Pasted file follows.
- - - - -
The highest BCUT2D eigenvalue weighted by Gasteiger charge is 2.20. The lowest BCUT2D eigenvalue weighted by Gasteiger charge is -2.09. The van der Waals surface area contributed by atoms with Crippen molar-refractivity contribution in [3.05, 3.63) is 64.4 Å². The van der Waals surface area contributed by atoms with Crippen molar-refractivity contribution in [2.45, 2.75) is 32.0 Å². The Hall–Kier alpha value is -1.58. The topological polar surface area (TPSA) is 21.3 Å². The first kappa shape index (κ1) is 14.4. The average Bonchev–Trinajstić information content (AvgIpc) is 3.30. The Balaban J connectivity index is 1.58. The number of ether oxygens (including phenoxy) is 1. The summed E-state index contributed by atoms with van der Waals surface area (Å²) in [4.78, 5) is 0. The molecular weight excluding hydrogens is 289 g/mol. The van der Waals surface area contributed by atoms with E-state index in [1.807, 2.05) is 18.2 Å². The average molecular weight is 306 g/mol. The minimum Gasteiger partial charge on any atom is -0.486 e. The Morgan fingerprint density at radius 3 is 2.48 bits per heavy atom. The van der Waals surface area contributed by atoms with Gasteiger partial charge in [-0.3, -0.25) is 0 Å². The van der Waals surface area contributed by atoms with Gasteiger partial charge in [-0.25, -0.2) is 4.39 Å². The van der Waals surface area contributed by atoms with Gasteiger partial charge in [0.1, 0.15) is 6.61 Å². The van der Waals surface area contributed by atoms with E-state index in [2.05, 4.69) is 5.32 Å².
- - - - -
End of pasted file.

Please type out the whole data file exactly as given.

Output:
The highest BCUT2D eigenvalue weighted by Gasteiger charge is 2.20. The lowest BCUT2D eigenvalue weighted by Gasteiger charge is -2.09. The van der Waals surface area contributed by atoms with Crippen molar-refractivity contribution in [3.05, 3.63) is 64.4 Å². The van der Waals surface area contributed by atoms with Crippen molar-refractivity contribution in [2.45, 2.75) is 32.0 Å². The Hall–Kier alpha value is -1.58. The topological polar surface area (TPSA) is 21.3 Å². The first kappa shape index (κ1) is 14.4. The average Bonchev–Trinajstić information content (AvgIpc) is 3.30. The Balaban J connectivity index is 1.58. The number of ether oxygens (including phenoxy) is 1. The summed E-state index contributed by atoms with van der Waals surface area (Å²) in [4.78, 5) is 0. The molecular weight excluding hydrogens is 289 g/mol. The van der Waals surface area contributed by atoms with E-state index in [1.807, 2.05) is 18.2 Å². The average molecular weight is 306 g/mol. The minimum Gasteiger partial charge on any atom is -0.486 e. The Morgan fingerprint density at radius 3 is 2.48 bits per heavy atom. The van der Waals surface area contributed by atoms with Gasteiger partial charge in [-0.3, -0.25) is 0 Å². The van der Waals surface area contributed by atoms with Gasteiger partial charge in [-0.25, -0.2) is 4.39 Å². The van der Waals surface area contributed by atoms with Gasteiger partial charge in [0.1, 0.15) is 6.61 Å². The van der Waals surface area contributed by atoms with E-state index in [2.05, 4.69) is 5.32 Å².